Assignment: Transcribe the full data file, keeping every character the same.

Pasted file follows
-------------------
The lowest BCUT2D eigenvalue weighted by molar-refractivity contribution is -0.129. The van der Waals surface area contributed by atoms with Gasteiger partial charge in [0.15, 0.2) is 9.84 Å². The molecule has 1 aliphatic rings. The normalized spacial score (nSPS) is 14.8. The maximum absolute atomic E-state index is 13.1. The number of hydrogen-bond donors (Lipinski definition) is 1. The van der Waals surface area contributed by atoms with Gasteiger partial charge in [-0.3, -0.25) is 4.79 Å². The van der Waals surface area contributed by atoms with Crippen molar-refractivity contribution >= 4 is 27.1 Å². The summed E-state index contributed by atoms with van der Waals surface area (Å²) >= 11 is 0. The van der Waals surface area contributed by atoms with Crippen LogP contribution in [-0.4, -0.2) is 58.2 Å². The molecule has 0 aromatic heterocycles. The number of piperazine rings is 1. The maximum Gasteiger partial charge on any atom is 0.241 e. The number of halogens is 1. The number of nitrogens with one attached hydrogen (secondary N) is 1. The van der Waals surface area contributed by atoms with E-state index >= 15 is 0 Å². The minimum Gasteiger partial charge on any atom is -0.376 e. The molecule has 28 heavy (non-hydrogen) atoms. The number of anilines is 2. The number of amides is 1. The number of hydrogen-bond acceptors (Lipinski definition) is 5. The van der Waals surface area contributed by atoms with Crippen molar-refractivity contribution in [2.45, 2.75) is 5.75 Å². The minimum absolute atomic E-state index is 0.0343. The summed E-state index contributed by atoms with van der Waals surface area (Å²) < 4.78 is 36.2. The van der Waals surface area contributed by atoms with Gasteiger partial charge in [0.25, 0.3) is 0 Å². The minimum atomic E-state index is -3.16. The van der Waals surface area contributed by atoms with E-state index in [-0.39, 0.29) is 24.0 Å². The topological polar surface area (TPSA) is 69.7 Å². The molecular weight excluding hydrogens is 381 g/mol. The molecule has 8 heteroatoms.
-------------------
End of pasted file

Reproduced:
The lowest BCUT2D eigenvalue weighted by molar-refractivity contribution is -0.129. The van der Waals surface area contributed by atoms with Gasteiger partial charge in [0.15, 0.2) is 9.84 Å². The molecule has 1 aliphatic rings. The normalized spacial score (nSPS) is 14.8. The maximum absolute atomic E-state index is 13.1. The number of hydrogen-bond donors (Lipinski definition) is 1. The van der Waals surface area contributed by atoms with Gasteiger partial charge in [-0.3, -0.25) is 4.79 Å². The van der Waals surface area contributed by atoms with Crippen molar-refractivity contribution >= 4 is 27.1 Å². The summed E-state index contributed by atoms with van der Waals surface area (Å²) >= 11 is 0. The van der Waals surface area contributed by atoms with Crippen LogP contribution in [-0.4, -0.2) is 58.2 Å². The molecule has 0 aromatic heterocycles. The number of piperazine rings is 1. The maximum Gasteiger partial charge on any atom is 0.241 e. The number of halogens is 1. The number of nitrogens with one attached hydrogen (secondary N) is 1. The van der Waals surface area contributed by atoms with E-state index >= 15 is 0 Å². The minimum Gasteiger partial charge on any atom is -0.376 e. The molecule has 28 heavy (non-hydrogen) atoms. The number of anilines is 2. The number of amides is 1. The number of hydrogen-bond acceptors (Lipinski definition) is 5. The van der Waals surface area contributed by atoms with Crippen molar-refractivity contribution in [2.45, 2.75) is 5.75 Å². The minimum absolute atomic E-state index is 0.0343. The summed E-state index contributed by atoms with van der Waals surface area (Å²) < 4.78 is 36.2. The van der Waals surface area contributed by atoms with Gasteiger partial charge in [0.25, 0.3) is 0 Å². The minimum atomic E-state index is -3.16. The van der Waals surface area contributed by atoms with E-state index in [-0.39, 0.29) is 24.0 Å². The topological polar surface area (TPSA) is 69.7 Å². The molecular weight excluding hydrogens is 381 g/mol. The molecule has 8 heteroatoms.